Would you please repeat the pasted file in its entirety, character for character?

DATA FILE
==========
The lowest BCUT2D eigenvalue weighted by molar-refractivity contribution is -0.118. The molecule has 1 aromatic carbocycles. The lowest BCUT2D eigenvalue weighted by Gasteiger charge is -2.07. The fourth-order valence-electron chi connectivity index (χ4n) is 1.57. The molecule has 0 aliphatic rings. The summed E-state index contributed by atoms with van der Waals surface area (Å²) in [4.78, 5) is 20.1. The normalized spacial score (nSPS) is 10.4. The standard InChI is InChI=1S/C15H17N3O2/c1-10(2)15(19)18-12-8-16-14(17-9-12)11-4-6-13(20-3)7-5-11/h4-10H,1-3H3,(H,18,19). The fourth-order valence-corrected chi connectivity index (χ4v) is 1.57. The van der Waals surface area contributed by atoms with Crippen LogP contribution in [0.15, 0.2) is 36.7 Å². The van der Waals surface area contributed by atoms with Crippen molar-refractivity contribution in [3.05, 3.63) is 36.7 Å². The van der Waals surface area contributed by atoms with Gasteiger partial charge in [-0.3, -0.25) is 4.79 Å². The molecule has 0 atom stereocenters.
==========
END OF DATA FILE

The lowest BCUT2D eigenvalue weighted by molar-refractivity contribution is -0.118. The molecule has 1 aromatic carbocycles. The lowest BCUT2D eigenvalue weighted by Gasteiger charge is -2.07. The fourth-order valence-electron chi connectivity index (χ4n) is 1.57. The molecule has 0 aliphatic rings. The summed E-state index contributed by atoms with van der Waals surface area (Å²) in [4.78, 5) is 20.1. The normalized spacial score (nSPS) is 10.4. The standard InChI is InChI=1S/C15H17N3O2/c1-10(2)15(19)18-12-8-16-14(17-9-12)11-4-6-13(20-3)7-5-11/h4-10H,1-3H3,(H,18,19). The fourth-order valence-corrected chi connectivity index (χ4v) is 1.57. The van der Waals surface area contributed by atoms with Crippen LogP contribution in [0.15, 0.2) is 36.7 Å². The van der Waals surface area contributed by atoms with Crippen molar-refractivity contribution in [3.05, 3.63) is 36.7 Å². The van der Waals surface area contributed by atoms with Gasteiger partial charge in [-0.3, -0.25) is 4.79 Å². The molecule has 0 atom stereocenters.